10. The kit of claim 8, further comprising a microcontroller configured to provide and monitor electron flow between the metallic object and the covering anode.
11. The kit of claim 10, wherein the electron source further comprises an indicator and the microcontroller is configured to output status information via the indicator based on the electron flow.
12. The kit of claim 11, wherein the microcontroller is programmable for different electron flows and status information.
13. A method for protecting a metallic object against corrosion, the method comprising:
applying a covering anode onto at least a portion of an electrically isolating coating
disposed on at least a portion of the metallic object to be protected from corrosion, the metallic object connectable to an electron source as a cathode, the covering anode being electrically conductive; and
electrically connecting an electrode to the covering anode, the electrode being
connectable to the electron source.
14. The method of claim 13, further comprising applying a topcoat over at least a portion of the covering anode.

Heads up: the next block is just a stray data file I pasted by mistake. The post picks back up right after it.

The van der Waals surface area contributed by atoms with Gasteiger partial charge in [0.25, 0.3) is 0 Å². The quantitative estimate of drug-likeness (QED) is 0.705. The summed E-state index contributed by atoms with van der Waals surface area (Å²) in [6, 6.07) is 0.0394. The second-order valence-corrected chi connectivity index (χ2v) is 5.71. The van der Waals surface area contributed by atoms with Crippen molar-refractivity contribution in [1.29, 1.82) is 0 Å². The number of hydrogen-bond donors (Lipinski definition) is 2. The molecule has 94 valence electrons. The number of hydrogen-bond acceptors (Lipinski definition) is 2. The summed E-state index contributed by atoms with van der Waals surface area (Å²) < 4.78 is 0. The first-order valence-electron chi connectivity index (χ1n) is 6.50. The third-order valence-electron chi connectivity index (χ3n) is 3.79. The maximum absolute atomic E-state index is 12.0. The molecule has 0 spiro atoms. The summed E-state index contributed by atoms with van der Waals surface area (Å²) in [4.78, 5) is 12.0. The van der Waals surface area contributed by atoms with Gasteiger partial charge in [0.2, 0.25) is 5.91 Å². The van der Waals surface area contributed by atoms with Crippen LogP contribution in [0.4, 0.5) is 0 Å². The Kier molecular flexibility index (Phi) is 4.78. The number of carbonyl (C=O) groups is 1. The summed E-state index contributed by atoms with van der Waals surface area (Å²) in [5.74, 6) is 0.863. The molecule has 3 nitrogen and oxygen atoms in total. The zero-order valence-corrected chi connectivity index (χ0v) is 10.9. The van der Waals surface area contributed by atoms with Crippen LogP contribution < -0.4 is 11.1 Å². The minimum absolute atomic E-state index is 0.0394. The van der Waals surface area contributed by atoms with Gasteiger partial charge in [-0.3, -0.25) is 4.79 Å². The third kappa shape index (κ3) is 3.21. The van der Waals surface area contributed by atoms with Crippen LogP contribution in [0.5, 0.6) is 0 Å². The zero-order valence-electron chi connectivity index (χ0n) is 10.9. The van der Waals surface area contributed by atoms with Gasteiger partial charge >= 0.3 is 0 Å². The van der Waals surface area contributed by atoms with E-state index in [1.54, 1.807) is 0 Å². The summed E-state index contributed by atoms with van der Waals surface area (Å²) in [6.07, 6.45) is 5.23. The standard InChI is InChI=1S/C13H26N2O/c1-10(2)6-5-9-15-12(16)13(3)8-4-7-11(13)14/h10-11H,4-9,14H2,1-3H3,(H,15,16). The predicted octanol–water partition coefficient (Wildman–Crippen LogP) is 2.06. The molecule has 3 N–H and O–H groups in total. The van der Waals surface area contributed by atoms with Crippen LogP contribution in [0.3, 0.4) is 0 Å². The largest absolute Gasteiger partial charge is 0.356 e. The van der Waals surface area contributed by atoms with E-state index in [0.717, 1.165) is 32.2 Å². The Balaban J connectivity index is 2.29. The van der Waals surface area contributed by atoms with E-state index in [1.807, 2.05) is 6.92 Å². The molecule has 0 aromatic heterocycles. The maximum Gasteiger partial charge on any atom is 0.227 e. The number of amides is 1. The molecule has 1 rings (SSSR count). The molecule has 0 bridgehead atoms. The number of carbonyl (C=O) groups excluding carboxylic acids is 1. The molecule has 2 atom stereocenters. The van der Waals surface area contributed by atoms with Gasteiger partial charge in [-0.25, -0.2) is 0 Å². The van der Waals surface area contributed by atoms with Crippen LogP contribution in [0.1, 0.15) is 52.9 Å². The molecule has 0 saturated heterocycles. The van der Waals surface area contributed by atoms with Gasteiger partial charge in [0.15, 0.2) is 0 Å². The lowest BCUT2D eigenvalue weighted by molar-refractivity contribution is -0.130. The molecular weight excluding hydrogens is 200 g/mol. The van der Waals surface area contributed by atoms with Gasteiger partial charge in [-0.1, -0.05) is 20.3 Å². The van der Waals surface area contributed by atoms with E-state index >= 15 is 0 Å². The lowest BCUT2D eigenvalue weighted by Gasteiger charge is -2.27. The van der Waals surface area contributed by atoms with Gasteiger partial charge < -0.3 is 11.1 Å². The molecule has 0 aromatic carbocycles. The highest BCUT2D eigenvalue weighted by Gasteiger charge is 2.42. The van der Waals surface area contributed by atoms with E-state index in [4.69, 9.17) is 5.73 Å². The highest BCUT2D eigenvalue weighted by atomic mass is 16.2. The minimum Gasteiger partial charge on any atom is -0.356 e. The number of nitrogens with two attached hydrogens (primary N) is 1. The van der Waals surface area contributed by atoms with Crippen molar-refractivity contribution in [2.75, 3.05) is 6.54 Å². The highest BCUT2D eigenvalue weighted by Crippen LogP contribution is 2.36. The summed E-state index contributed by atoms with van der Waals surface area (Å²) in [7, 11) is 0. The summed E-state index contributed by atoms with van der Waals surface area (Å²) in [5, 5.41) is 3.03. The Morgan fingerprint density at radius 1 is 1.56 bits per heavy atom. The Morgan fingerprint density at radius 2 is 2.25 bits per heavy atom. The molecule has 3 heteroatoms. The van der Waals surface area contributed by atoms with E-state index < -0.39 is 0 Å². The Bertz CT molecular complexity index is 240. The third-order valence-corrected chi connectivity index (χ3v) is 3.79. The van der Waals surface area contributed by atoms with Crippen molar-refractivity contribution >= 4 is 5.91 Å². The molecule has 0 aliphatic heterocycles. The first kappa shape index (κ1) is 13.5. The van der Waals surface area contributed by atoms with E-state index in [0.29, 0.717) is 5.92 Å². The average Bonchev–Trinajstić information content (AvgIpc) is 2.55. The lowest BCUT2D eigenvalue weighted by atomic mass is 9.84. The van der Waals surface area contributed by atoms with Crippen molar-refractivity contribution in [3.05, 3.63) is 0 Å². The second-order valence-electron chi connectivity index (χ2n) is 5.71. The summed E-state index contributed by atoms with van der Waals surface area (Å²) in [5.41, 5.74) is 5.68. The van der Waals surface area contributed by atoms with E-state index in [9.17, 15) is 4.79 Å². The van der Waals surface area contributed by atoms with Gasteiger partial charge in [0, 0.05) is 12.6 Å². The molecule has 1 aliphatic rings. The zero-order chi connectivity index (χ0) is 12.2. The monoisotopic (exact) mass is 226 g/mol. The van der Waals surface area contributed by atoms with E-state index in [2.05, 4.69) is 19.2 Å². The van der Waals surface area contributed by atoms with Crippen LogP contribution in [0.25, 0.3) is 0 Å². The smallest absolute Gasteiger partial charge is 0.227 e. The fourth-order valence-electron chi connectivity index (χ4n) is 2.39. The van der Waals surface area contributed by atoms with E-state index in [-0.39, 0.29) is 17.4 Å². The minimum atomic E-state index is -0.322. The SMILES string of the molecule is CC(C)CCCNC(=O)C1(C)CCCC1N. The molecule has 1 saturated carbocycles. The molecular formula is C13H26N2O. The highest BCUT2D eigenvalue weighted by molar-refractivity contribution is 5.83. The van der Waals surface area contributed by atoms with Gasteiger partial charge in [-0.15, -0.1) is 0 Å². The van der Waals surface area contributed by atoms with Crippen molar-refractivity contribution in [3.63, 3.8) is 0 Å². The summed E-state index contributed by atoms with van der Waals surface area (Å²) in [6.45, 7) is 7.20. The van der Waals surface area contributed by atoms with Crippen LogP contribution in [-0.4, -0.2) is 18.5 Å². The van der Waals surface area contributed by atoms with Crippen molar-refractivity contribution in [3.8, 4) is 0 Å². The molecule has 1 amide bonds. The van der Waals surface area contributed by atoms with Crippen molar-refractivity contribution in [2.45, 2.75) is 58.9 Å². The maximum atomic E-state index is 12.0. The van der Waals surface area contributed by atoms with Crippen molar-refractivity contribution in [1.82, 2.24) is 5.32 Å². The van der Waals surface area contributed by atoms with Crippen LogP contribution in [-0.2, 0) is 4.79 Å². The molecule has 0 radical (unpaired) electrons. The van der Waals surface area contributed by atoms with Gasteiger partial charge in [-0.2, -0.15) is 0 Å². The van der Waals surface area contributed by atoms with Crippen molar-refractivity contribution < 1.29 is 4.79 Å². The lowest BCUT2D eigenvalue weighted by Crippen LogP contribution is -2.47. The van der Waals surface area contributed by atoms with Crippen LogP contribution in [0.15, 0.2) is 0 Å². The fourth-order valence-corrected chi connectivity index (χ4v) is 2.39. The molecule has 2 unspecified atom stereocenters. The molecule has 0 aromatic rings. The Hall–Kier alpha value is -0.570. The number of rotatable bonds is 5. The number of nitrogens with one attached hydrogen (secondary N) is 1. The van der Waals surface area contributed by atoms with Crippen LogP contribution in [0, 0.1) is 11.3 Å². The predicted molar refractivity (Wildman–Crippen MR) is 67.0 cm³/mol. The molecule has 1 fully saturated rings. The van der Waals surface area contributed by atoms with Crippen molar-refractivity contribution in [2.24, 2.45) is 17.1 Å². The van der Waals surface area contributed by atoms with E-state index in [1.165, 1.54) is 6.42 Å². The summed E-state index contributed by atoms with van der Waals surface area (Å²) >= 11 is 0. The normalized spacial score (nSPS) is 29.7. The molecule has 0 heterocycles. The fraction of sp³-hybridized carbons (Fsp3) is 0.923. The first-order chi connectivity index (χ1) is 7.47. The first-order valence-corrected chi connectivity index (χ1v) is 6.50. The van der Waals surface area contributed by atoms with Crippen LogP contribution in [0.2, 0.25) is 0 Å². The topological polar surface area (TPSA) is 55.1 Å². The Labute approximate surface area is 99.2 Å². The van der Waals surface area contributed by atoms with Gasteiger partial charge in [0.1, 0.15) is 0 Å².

15. The method of claim 13, applying the covering anode on opposite sides of the metallic object.
16. The method of claim 13, further comprising a microcontroller monitoring electron flow between the metallic object and the covering anode.
17. The method of claim 16, further comprising the microcontroller outputting status information via an indicator based on the electron flow.
18. The method of claim 16, further comprising applying a first coat of covering anode, bringing the electrode into contact with the first coat of covering anode, and applying a second coat of covering anode over the first coat to embed the electrode in the covering anode.